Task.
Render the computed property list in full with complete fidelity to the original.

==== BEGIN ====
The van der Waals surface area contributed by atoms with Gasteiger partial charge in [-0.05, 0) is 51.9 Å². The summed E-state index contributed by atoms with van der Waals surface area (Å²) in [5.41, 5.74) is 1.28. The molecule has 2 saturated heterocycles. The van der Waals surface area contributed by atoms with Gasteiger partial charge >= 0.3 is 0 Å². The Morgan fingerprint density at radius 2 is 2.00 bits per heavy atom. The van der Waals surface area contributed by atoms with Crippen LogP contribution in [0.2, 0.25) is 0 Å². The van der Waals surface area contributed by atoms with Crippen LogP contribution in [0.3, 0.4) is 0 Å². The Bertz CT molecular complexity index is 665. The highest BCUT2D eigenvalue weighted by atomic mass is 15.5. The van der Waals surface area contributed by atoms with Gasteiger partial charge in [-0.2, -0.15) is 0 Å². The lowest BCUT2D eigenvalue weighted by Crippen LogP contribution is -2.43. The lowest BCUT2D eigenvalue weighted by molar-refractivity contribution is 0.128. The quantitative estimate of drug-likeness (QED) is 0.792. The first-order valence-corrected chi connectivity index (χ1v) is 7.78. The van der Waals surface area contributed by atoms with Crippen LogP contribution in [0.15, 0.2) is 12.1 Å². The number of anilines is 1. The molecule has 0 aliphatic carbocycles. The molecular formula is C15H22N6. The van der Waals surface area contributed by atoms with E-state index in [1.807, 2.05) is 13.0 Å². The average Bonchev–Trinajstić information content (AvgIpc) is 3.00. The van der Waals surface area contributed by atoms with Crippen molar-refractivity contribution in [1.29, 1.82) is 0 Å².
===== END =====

The van der Waals surface area contributed by atoms with Gasteiger partial charge in [-0.05, 0) is 51.9 Å². The summed E-state index contributed by atoms with van der Waals surface area (Å²) in [5.41, 5.74) is 1.28. The molecule has 2 saturated heterocycles. The van der Waals surface area contributed by atoms with Gasteiger partial charge >= 0.3 is 0 Å². The Morgan fingerprint density at radius 2 is 2.00 bits per heavy atom. The van der Waals surface area contributed by atoms with Crippen LogP contribution in [0.2, 0.25) is 0 Å². The van der Waals surface area contributed by atoms with Crippen LogP contribution in [0.3, 0.4) is 0 Å². The Bertz CT molecular complexity index is 665. The highest BCUT2D eigenvalue weighted by atomic mass is 15.5. The van der Waals surface area contributed by atoms with Gasteiger partial charge in [-0.2, -0.15) is 0 Å². The lowest BCUT2D eigenvalue weighted by Crippen LogP contribution is -2.43. The lowest BCUT2D eigenvalue weighted by molar-refractivity contribution is 0.128. The quantitative estimate of drug-likeness (QED) is 0.792. The first-order valence-corrected chi connectivity index (χ1v) is 7.78. The van der Waals surface area contributed by atoms with Crippen LogP contribution in [0.15, 0.2) is 12.1 Å². The number of anilines is 1. The molecule has 0 aliphatic carbocycles. The molecular formula is C15H22N6. The van der Waals surface area contributed by atoms with E-state index in [1.807, 2.05) is 13.0 Å². The average Bonchev–Trinajstić information content (AvgIpc) is 3.00. The van der Waals surface area contributed by atoms with Crippen molar-refractivity contribution in [1.29, 1.82) is 0 Å².